Aug 10, 7 years ago

Explore Mexico’s Cenotes Mexico’s Cenotes

Mexico is home to some of the world’s largest underground caves called cenotes. Derived from the Spanish language, a cenote is a sinkhole or deep natural pit that results from collapsed limestone bedrock. Some are dry while others fill with groundwater or receive flow from underground rivers that continue to the sea. They are particularly common in the Yucatán Peninsula of Mexico where the ancient Mayans used them for spiritual centers and sacrificial offerings. These pools in the jungles of Mexico represented the opening to the underworld, but also served as the only source of fresh water at the time. It is estimated that there are over 6,000 cenotes in the state of Yucatán, but only about 2,400 are registered.

Cenotes typically fill will clear, turquoise rainwater that has been filtered through the ground. Others receive sea water from a coastal aquifer system and when rainwater infiltrates, it settles above the higher density sea water which creates a density-stratified pool. Many pools are packed with fish like Sailfin Mollys and Mexican Tetras, creating a natural aquarium.

Each cenote offers something different depending on accessibility, water clarity, animal life, and depth. Some are at land level, relatively shallow and have ropes for kids to play on, which make them perfect for kids and families like Dzibilchaltún. The second type of cenote is an open well like Chichén Itzá. Third are underground cenotes made up of deep, complex aquifer systems perfect for adventurous SCUBA divers with a professional guide. In most cases, open water certification is required. Cenote diving is considered one of the most spectacular diving experiences because these micro-environments contain incredible diversity of plant and animal life set in gorgeous and remote caves. Lastly are semi-underground cenotes, popular for snorkel tours which visit several sites in the same region. Often times, access to these cenotes is only possible by an opening far above the surface of the water, in which case a rappel is necessary.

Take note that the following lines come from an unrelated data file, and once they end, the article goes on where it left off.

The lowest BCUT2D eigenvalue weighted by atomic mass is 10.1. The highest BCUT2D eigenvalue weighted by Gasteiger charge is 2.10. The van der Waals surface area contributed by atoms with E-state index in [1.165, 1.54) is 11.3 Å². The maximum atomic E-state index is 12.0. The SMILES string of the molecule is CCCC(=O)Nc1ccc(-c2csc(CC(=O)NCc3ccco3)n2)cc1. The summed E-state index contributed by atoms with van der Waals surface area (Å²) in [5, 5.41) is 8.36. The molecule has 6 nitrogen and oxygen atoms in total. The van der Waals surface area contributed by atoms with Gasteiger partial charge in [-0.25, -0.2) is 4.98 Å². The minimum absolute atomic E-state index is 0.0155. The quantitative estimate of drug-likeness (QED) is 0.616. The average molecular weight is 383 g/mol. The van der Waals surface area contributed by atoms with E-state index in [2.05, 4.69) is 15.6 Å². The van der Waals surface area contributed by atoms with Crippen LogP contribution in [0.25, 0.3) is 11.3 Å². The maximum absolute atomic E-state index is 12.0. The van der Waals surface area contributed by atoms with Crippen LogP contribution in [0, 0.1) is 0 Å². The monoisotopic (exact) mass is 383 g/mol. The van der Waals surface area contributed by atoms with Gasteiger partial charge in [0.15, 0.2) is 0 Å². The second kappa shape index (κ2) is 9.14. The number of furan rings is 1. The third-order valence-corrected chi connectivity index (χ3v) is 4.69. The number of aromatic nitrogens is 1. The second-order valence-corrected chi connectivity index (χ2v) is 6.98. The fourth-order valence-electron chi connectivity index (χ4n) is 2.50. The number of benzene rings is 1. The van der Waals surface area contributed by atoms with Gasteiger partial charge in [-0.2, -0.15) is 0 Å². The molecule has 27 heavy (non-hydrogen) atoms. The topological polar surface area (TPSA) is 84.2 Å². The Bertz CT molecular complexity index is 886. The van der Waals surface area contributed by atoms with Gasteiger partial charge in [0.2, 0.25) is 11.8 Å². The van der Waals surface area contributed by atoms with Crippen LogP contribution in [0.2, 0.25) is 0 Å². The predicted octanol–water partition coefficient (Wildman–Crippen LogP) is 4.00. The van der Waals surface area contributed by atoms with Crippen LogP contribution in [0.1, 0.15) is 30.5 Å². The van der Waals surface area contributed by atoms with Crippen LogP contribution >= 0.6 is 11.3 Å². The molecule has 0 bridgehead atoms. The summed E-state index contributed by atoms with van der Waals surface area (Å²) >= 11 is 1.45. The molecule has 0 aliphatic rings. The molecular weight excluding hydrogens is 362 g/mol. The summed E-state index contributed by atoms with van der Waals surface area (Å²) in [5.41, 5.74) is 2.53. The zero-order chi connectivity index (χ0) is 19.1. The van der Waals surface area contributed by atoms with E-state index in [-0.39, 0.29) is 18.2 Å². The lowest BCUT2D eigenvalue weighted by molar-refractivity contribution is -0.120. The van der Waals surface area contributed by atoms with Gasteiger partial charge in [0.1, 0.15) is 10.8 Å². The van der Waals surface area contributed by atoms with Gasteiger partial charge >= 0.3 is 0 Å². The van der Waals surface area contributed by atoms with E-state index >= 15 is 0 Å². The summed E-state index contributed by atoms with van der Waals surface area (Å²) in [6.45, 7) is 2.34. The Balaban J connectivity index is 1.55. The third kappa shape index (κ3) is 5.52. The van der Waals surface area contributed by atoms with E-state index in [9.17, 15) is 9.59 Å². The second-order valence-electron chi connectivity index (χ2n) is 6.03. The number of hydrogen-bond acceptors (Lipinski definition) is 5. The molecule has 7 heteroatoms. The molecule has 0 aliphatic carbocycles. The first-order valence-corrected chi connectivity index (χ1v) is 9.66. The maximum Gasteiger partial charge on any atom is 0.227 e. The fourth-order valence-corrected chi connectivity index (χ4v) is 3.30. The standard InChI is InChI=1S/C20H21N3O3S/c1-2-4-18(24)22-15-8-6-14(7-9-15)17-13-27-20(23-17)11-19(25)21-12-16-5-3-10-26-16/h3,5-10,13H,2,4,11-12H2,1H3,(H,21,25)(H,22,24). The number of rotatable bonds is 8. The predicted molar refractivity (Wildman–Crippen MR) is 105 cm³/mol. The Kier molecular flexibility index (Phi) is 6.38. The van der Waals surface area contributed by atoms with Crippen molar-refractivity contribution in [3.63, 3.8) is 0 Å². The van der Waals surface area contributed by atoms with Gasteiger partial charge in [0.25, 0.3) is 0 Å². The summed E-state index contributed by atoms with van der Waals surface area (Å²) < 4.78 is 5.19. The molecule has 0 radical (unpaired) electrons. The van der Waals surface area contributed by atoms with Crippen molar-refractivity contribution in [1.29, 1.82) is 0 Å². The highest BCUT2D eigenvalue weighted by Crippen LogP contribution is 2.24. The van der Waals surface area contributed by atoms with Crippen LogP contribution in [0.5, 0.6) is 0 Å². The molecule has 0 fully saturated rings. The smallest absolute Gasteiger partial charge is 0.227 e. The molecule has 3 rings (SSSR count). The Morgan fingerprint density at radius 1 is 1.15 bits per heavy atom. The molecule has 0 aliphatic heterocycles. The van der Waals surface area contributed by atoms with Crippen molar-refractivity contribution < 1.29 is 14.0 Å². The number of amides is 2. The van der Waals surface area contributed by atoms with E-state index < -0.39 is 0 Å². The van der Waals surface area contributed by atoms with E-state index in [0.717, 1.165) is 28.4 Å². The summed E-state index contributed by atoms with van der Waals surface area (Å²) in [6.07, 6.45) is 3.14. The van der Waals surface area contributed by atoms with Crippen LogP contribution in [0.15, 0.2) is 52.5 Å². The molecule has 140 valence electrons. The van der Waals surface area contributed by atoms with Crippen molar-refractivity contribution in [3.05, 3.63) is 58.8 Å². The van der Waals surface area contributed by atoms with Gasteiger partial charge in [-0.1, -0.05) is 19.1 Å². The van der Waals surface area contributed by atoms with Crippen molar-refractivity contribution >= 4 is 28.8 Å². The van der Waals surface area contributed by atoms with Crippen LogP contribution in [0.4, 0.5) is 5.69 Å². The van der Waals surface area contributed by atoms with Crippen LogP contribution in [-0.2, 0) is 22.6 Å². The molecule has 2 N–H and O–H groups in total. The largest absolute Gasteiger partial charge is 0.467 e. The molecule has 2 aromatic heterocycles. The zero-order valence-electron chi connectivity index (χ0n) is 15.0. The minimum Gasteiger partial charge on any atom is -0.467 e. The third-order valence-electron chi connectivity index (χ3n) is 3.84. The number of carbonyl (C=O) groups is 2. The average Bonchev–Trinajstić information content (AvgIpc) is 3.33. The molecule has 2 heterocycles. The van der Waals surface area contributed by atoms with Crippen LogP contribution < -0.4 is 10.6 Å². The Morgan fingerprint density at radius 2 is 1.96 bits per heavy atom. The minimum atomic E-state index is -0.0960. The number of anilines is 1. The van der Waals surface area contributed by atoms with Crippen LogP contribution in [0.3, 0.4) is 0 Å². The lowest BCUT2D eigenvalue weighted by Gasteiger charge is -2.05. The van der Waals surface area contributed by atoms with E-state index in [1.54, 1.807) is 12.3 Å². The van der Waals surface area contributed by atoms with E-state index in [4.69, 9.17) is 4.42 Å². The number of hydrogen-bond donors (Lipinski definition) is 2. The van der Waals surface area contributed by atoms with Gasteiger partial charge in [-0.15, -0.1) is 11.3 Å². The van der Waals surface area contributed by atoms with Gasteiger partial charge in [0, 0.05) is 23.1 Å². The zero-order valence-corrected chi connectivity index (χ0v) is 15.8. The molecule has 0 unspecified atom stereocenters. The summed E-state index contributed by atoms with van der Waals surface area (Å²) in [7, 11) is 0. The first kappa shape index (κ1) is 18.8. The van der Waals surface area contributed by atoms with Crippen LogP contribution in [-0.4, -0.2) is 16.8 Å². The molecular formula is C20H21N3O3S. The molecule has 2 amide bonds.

Whichever level of adventure you are looking for, you’re bound to find a cenote to match. Some of the best include Cenote Escondido in Tulum, Dos Ojos Cenotes, and Gran Cenotes.


Ryan is a writer, photographer, and teacher living and volunteering throughout Latin America.

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  1. October 22, 2012
    It was funny to read this because I just visited the Cenotes in the Yucatan a few months ago while living in Mexico City and when they told us we could borrow a wet suit for Dos Ojos we thought they were just being dramatic! But later we were sure glad for those wet suits that made snorkeling through the cold a wonderful and not-so-freezing experience! I agree that the white beaches of Playa are pretty but the Cenotes are a much more unique experience! Oh & I must add that some really seemed colder (Dos Ojos) than others (like Cuzama), but it may have been the extreme heat getting to the Cuzama Cenotes on the horse drawn carts!
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